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Día de los Muertos Day of the Dead

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Presentation on theme: "Día de los Muertos Day of the Dead"— Presentation transcript:

1 Día de los Muertos Day of the Dead

2 A little history... Día de los Muertos or Day of the Dead is over 3,000 years old ritual. This ritual is practiced in Mexico, Ecuador, Guatemala, other parts of Central and South America as well as some parts of the USA. It is a celebration to honor your deceased relatives. Native people of Mexico did NOT view death as the end of life, they viewed it as the continuation of life. To them, life was a dream and only in death did they become truly awake.

3 More facts November 2nd is the official date for Day of the Dead, although it is celebrated between October 31st and November 2nd. This holiday is believed to "welcome the souls of the dead." The souls are said to return each year to enjoy the pleasures that they once had in life.

4 Paper Cut-out by Carmen Lopez Garza
Day of the Dead Art Paper Cut-out by Carmen Lopez Garza Aztec Altar



7 The Altar or Ofrenda The celebration of El Dia de los Muertos varies from region to region but one common feature is the construction of an altar. Traditionally, one altar is set up for each loved one. There are folktales believed and told that say the dead spirits will get revenge on the living if they get poor treatment during these days each year. Leaving nothing (or inferior gifts) on the altar causes the spirits to be angry or sad.

8 Typically, each altar consists of:
Marigolds Their distinct smell and vibrant color help guide the spirit home Sometimes paths of marigold petals are scattered by the family from the cemetery to the door of the house.

9 Traditional foods Like tamales & pan de muerto

10 More "Ofrendas" (offerings)
Pictures of the deceased person Religious artifacts Favorite foods, drinks, candies Things the person enjoyed while on earth Toys More flowers Fruit Bright colored paper flowers or cut-outs

11 A common Dia de los Muertos motif, especially those made of sugar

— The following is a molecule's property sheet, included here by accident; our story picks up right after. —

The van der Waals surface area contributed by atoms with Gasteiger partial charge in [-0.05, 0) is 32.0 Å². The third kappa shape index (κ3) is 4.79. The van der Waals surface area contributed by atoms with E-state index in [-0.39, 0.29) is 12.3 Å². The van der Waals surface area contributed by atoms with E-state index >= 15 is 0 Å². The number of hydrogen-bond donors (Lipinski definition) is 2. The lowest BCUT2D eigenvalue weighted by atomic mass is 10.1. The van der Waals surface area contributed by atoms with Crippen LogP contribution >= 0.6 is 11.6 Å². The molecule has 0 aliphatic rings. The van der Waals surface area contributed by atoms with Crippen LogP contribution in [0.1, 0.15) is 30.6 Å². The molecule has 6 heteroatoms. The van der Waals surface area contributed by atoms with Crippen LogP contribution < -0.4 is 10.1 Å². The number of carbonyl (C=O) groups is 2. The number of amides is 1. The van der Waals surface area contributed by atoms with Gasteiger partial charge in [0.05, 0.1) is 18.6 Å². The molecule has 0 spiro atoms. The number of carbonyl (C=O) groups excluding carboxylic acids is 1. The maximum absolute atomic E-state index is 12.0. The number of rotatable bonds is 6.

Calaveras or Skulls A common Dia de los Muertos motif, especially those made of sugar

12 Sugar Skulls (continued)
These skulls are decorated with flowers and scrolls of colored icing and metallic colored foils. The skulls, bearing the names of the returning souls, are used in the ofrenda or altar. They can also be given to living children as treats and exchanged by sweethearts. The consumption of the skulls by the living is done to associate pleasant sensations with the sadness of death. Sugar Skulls (continued)

13 Candles It is believed that the candle light, as well as the scents of the marigold flowers and the copal incense, help the returning souls find their way

14 Preparing Graves

15 Papel Picado Tissue-paper banners with cutout designs altars and homes during El Dia de los Muertos.

16 Other Paper Cutting Traditions
German Scherenschnitte

17 Polish Wycinanki

18 Japanese Kirigami

19 French Silhouettes

20 Kara Walker

21 Positive & Negative Space

22 Which is the positive space?

23 Symmetry A design (or composition) with identical or nearly identical form on opposite sides of a dividing line or central axis

24 Your Papel Picado Create 5 thumbnail sketches of objects you want include. Use some of the Day of the Dead traditional imagery You must create at least 3 final banners

25 Your Papel Picado continued
1 is done with NO folding 1 is done folded in half: with one dividing line 1 is done folded in four: with three dividing lines

26 Hello Papier Mâché Means “chewed paper” in French.
Consists of paper stuck together using a wet paste. Although it sounds French, papier mâché actually originated in China

27 The humble origins… China used papier mache to make helmets of all things, which they toughened by many layers of lacquer. Examples have been found dating back to the Han Dynasty (BC 202 – AD 220). From China, the interest in papier mache spread to Japan and Persia, where it was used in mask making and festival activities. The Russians used papier mache to make their famous dolls. Europe (mainly France & England) did not start using papier mache until the 1600’s. Now, papier mache is used all over the world for all sorts of things….mostly crafts and theater.

28 Papier Mache is huge in Italy for Carnivale

29 Some Carnivale images…

30 Papier Mache Caricatures

31 Bread & Puppet Theatre

32 Bread & Puppet Theatre was founded in 1963 by Peter Schumann on New York City’s Lower East Side. More complex theatre pieces, in which sculpture, music, dance and language were equal. During the Vietnam War, Bread & Puppet staged block-long precessions involving hundreds of people. In 1970 Bread & Puppet moved to Vermont. Bread & Puppet is one of the oldest, non-profit, self-supporting theatrical companies in this country.

33 And don’t forget piñatas.

34 Pattern The repetitive use of any form, object or color in a work.
Where do you see pattern?

35 And now your project…


37 How do I start? Step 1: Create a base for by putting 4 layers of papier mache on 1 big balloon & 1 small balloon. Step 2: Cut a portion off the bottom of your balloon to create a base. Step 3: Cut out holes for the eyes and cut your small balloon in half. Step 4: Use masking tape to attach your eye sockets and then papier mache them on. Step 5: Add dimension to the balloon form. Step 6: Make sure all areas have at least 4 layers of papier mache Step 7: Add the paper towel layer. Step 8: Paint :)

38 Your Papier Mâché Skull
Close to life size Has interesting dimension Is unique & original whether in form or surface treatment or both.

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